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Old 04-21-2008, 04:54 PM   #17
Erick Mead
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Dojo: Big Green Drum (W. Florida Aikikai)
Location: West Florida
Join Date: Jun 2005
Posts: 2,616
Re: Can a dualist find success in Aikido?

Matthew Gano wrote: View Post
... As a side note, I know of several Christians who practice Shinto (not unlike your own Zen Christian description I imagine) and find it profoundly complimentary. In the same way I imagine a dualist can appreciate a Natural philosophy.
I doubt it. Shinto thought is very non-dual, even apart from Buddhist influence. The Shinto understanding of kami is that they are all attached to particular mono "things," -- save only the Shinto creator "trinity" who are deemed to be "hidden." Those are: Ame no Minakanushi no Kami, Takamimusubi no Kami, and Kamimusubi no Kami. The first is the "Lord of the Center of Heaven," and the latter two of which respectively have charge of the visible and invisible aspects of creation. Not so far off actually, from God, the Father Lord of Heaven and Earth, the Incarnate Son (through whom all things were made), and the Holy Ghost ("the Lord, the giver of life", the "divine spark"). O Sensei, several times, made this quite explicit, referring to the kotodama ("word spirit") of Creation "Su" as denoting "the Lord" and as referring to "the Logos" -- the divine "Word" of creation in Christian theology. He even made refernce to to the spirit of "aiki" being identified with the Archangel (kami?) St. Michael's appearance in the Book of Daniel.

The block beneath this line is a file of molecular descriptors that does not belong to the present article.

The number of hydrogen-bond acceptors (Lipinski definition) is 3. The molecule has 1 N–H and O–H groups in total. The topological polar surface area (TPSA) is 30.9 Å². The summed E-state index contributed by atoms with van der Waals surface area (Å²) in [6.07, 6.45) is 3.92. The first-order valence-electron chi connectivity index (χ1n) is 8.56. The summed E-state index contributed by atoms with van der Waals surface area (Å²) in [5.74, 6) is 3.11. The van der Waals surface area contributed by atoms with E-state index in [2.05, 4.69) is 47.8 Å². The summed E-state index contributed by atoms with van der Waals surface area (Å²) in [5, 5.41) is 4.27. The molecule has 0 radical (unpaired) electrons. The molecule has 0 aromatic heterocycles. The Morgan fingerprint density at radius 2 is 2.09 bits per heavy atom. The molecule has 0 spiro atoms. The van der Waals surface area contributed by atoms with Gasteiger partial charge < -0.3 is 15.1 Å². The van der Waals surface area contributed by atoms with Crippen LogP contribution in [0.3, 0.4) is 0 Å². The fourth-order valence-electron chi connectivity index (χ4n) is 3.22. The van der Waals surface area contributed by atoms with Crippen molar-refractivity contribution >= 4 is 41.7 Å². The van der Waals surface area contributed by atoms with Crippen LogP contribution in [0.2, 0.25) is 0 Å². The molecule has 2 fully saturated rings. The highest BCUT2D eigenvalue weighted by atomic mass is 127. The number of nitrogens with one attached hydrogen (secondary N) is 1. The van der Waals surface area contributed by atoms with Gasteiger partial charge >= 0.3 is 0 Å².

That basic debate about deep consonance between beliefs has been going on -- in Japan -- since before Norinaga wrote Kojiki-Den. Several native authors in the Nineteenth century Nativist revival (Kokugaku) believed Japan to have an independent source of ancient revelation -- long prior to that of St. Francis Xavier, even -- that is nonetheless consistent with substantial aspects of the Christian understanding of divine truth. There is nothing in the teaching of the Church that precludes this being a reality, and several dogmatic doctrines assume it to be universally true of all human cultures, to greater or lesser extent, in any given case. .


Erick Mead
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